Moving to the European section, I tried The Flavis from the Domaine des Hautes Glaces (DhG), Distilled in 2010, this single cask organic whisky was very smooth, light, fresh, with a nice complexity and rather round spicy flavours. Fresh. Le Moisson was smoother, young, markedly less complex and more on green orchard fruits.
A very good and heavily peated Ardmore Artist

In the VIP section, I tried the Bunnahabhain 1979 Artist. The whisky was complex, maritime, salty, slightly smoky, with some tobacco and rather intense and rubbery sherry influence. Too rubbery to my liking. The Ardmore 10 YO Artist was on a very intense, dry, rooty and aromatic peat smoke, clean and sharp, and on dry roots. A good punchy whisky, and one of the peatiest Ardmore I tried. From the Nectar of Daily Drams, I tried their 22 YO Clynelish, a very sweet and mellow expression of that distillery, with some pepper and mustard, very sweet fruity flavours as well as some rubber. I liked better their Irish 29 YO, fruity, complex, rather intense, with lovely tropical fruits and some blackcurrant. All bottles of Silver Seal were emptied.
the Antique Lions of Spirits range

At Antique Lions of Whisky, I tried their Clynelish 20 YO, a very nice, elegant expression of that distillery, complex, moderately waxy and a pleasant smoothness and balance. Very good. The new Fettercairn 28 YO OB was a soft, floral to very floral whisky, with light fruity flavours. Pleasant and easy drinking, but rather soft. It would be nice to taste it at a higher strength than 42%. The BenRomach 2009 For La Maison du Whisky was a very good whisky, complex, balanced, bold, moderately peaty and spicy. I really enjoyed the balanced between the different flavours and one of my favourite whisky of the day. The Jura 1988 Rare Vintage OB was very dark, mellow, thick, slightly floral, on humus and dark fruits. Matured in ex-bourbon cask, it was thick, rich and spicy like a sherry-matured whisky. Good and enjoyable to drink. The Caol Ila 2003 Gordon MacPhail for La Maison du Whisy was a nice, clean, light, peaty to very peaty whisky, rather maritime, with some iodine, camphor and medicinal flavours.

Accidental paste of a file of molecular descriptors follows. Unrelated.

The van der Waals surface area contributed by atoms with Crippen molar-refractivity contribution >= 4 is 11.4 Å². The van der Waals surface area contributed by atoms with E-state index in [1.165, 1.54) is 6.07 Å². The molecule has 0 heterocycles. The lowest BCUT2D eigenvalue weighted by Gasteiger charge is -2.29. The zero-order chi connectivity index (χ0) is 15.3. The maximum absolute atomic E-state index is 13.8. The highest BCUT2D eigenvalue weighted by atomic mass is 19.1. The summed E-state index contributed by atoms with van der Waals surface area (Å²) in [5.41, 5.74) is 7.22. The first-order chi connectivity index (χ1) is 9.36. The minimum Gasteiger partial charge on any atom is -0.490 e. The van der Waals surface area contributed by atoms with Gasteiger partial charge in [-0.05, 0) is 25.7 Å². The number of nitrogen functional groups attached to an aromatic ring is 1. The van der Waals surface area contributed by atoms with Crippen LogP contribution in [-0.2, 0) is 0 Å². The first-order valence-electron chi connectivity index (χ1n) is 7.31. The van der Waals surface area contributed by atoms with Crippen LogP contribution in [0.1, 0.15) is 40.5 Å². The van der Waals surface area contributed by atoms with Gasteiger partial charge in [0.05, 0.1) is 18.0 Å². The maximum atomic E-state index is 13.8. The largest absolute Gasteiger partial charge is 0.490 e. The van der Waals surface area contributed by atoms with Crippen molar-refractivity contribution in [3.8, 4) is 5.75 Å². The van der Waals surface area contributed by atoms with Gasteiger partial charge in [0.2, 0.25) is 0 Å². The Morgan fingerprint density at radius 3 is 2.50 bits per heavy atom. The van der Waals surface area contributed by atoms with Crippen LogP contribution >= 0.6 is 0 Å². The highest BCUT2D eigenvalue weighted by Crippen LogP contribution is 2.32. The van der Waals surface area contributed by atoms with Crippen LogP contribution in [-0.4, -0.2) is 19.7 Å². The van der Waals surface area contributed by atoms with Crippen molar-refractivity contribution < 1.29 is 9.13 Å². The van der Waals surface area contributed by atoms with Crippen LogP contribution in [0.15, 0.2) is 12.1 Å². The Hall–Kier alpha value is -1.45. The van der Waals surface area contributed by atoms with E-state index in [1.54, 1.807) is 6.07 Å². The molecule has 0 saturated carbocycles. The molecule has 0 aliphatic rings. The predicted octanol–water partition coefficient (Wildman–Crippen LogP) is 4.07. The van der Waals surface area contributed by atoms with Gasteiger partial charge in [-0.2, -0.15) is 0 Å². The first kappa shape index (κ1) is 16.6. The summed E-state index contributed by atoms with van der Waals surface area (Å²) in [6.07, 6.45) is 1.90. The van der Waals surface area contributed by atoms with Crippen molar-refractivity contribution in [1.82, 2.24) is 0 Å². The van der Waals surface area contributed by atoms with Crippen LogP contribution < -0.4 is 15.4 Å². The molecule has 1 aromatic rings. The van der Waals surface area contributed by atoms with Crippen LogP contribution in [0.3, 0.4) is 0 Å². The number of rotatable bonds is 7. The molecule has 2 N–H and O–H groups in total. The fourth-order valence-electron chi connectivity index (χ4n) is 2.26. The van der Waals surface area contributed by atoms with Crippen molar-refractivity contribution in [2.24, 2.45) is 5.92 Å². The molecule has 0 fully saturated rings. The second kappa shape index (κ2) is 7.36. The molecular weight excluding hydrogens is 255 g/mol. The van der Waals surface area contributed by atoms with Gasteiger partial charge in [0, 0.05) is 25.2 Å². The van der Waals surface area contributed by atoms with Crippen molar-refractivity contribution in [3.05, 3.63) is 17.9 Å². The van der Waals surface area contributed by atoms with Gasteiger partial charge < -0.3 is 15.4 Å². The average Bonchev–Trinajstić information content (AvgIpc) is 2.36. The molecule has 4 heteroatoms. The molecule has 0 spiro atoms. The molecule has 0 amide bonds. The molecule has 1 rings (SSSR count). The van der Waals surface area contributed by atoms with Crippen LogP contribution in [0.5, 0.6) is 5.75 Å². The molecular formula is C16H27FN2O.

Some of the Single Malts of Scotland

Another one of my favourite was the Imperial 21 YO from the Single Malts of Scotland (SMOS), a very elegant, complex, grassy whisky, moderately floral, with light spices, herbal flavours and gooseberries. Very good. Talking to Billy and Olivier, more Imperial are to be expected from SMOS. I enjoyed also very much the Clynelish, smooth, waxy, with light floral and farmy flavours, soft spicy flavours and a smooth mouth feel. SMOS started now to produce small batches, including a very nice maritime and salty Bunnahabhain 27 YO, complex, well balanced, with a touch of smoke, tobacco and vanilla. Very good. The other small batch is their Mortlach 22 YO that I will be tasting later on.
The new Rampur PX

I left then the VIP section to taste the new Rampur PX, a rather aged expression from the Indian distillery of Rampur (approximately 7-8 years old). A nice round and spicy expression, with sultanas and some berries coming from the PX finish.